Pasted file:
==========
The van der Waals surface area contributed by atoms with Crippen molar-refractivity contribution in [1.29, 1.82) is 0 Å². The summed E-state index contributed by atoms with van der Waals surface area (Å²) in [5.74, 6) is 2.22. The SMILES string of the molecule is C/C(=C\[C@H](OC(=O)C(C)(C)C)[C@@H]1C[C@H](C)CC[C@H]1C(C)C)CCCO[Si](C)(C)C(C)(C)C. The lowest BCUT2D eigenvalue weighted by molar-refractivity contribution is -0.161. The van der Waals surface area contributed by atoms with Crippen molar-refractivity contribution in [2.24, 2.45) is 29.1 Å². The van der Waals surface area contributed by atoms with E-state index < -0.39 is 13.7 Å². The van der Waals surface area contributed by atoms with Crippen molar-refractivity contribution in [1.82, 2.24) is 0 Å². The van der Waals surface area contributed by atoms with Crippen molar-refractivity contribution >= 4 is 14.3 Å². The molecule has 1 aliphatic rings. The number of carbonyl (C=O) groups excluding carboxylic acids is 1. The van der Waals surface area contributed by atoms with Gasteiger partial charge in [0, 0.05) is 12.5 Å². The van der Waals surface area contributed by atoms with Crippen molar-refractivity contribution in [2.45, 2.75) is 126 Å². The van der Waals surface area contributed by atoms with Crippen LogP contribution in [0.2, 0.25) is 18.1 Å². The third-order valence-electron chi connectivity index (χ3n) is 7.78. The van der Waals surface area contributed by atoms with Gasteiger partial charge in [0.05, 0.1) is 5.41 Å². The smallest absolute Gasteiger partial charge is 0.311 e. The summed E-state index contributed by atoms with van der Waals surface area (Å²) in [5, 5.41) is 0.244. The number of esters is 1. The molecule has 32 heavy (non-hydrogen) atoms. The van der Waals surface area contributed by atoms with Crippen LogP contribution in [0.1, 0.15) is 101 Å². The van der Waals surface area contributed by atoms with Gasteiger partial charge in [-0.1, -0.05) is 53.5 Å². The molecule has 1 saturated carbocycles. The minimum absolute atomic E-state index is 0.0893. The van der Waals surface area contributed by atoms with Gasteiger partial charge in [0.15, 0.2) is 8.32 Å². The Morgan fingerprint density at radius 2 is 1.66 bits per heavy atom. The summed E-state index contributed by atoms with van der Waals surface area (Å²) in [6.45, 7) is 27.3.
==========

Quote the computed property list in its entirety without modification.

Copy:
The van der Waals surface area contributed by atoms with Crippen molar-refractivity contribution in [1.29, 1.82) is 0 Å². The summed E-state index contributed by atoms with van der Waals surface area (Å²) in [5.74, 6) is 2.22. The SMILES string of the molecule is C/C(=C\[C@H](OC(=O)C(C)(C)C)[C@@H]1C[C@H](C)CC[C@H]1C(C)C)CCCO[Si](C)(C)C(C)(C)C. The lowest BCUT2D eigenvalue weighted by molar-refractivity contribution is -0.161. The van der Waals surface area contributed by atoms with Crippen molar-refractivity contribution in [2.24, 2.45) is 29.1 Å². The van der Waals surface area contributed by atoms with E-state index < -0.39 is 13.7 Å². The van der Waals surface area contributed by atoms with Crippen molar-refractivity contribution in [1.82, 2.24) is 0 Å². The van der Waals surface area contributed by atoms with Crippen molar-refractivity contribution >= 4 is 14.3 Å². The molecule has 1 aliphatic rings. The number of carbonyl (C=O) groups excluding carboxylic acids is 1. The van der Waals surface area contributed by atoms with Gasteiger partial charge in [0, 0.05) is 12.5 Å². The van der Waals surface area contributed by atoms with Crippen molar-refractivity contribution in [2.45, 2.75) is 126 Å². The van der Waals surface area contributed by atoms with Crippen LogP contribution in [0.2, 0.25) is 18.1 Å². The third-order valence-electron chi connectivity index (χ3n) is 7.78. The van der Waals surface area contributed by atoms with Gasteiger partial charge in [0.05, 0.1) is 5.41 Å². The smallest absolute Gasteiger partial charge is 0.311 e. The summed E-state index contributed by atoms with van der Waals surface area (Å²) in [5, 5.41) is 0.244. The number of esters is 1. The molecule has 32 heavy (non-hydrogen) atoms. The van der Waals surface area contributed by atoms with Crippen LogP contribution in [0.1, 0.15) is 101 Å². The van der Waals surface area contributed by atoms with Gasteiger partial charge in [-0.1, -0.05) is 53.5 Å². The molecule has 1 saturated carbocycles. The minimum absolute atomic E-state index is 0.0893. The van der Waals surface area contributed by atoms with Gasteiger partial charge in [0.15, 0.2) is 8.32 Å². The Morgan fingerprint density at radius 2 is 1.66 bits per heavy atom. The summed E-state index contributed by atoms with van der Waals surface area (Å²) in [6.45, 7) is 27.3.